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'Night Flight', a new poem by Sarah Holland-Batt

September 2019, no. 414

'Night Flight', a new poem by Sarah Holland-Batt

September 2019, no. 414

As my plane drops down in turbulence

I think of you and of Salt Lake City,

I think of ice stealing over the Great Lakes

and of Omaha and of adamant plains.

I think of all the places

I have never been: Caracas,

La Paz, Kingston. I think of the way

our bodies puzzled together in that room

over pine woods where night deer

passed in the snow, their lonesome

inscrutable tracks sluicing

in the morning’s melt, I think of

your eyes that are almost the colour

of mercury, of their unbearable weight,

I think of the plateau of your chest

rising, rising, and of your hand

resting on my right thigh,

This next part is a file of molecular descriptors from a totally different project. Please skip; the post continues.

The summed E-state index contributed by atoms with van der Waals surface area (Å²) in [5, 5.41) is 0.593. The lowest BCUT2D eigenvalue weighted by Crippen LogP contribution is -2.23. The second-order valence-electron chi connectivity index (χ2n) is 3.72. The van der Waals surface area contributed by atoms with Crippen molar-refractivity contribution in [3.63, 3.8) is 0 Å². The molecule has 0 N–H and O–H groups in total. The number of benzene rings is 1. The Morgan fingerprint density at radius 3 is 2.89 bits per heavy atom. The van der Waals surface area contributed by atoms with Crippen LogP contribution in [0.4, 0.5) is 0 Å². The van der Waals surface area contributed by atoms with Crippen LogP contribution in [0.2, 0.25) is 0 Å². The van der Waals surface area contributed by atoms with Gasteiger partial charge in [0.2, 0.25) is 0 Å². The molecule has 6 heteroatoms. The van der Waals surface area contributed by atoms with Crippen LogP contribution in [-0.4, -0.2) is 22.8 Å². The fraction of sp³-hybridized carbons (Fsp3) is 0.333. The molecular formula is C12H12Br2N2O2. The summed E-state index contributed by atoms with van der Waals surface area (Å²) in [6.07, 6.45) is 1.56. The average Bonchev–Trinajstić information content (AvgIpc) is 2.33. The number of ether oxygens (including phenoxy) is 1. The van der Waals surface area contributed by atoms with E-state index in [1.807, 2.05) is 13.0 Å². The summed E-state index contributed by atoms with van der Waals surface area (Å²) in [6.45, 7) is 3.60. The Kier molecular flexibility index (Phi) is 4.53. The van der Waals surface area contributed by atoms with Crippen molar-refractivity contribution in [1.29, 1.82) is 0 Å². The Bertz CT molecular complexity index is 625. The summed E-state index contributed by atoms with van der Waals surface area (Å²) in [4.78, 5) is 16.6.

of the slim glint of your wedding

band in the dove predawn light.

I think of how everything is defined

by distance: how close we were,

how far from steel mills in Pittsburgh

and those killing Chicago winds

and union towns near Detroit, Michigan

where loyalty is the only religion.

I think of the sound of your breathing,

which is the sound of fields

of blond Illinois wheat bent down,

I think of those silver silos

of harvest corn we saw in Schuylerville,

barns blazing in all that silence

as we drove through what we could

not think or say. There is no grace

in this kind of longing, there is only pain,

pain which I have always preferred

anyway – it is where I live,

and called love by any other name.

Sarah Holland-Batt

Comments (2)

  • Posted by Marilyn Hadfield
    02 September 2020
  • Posted by Julie Watts
    12 September 2019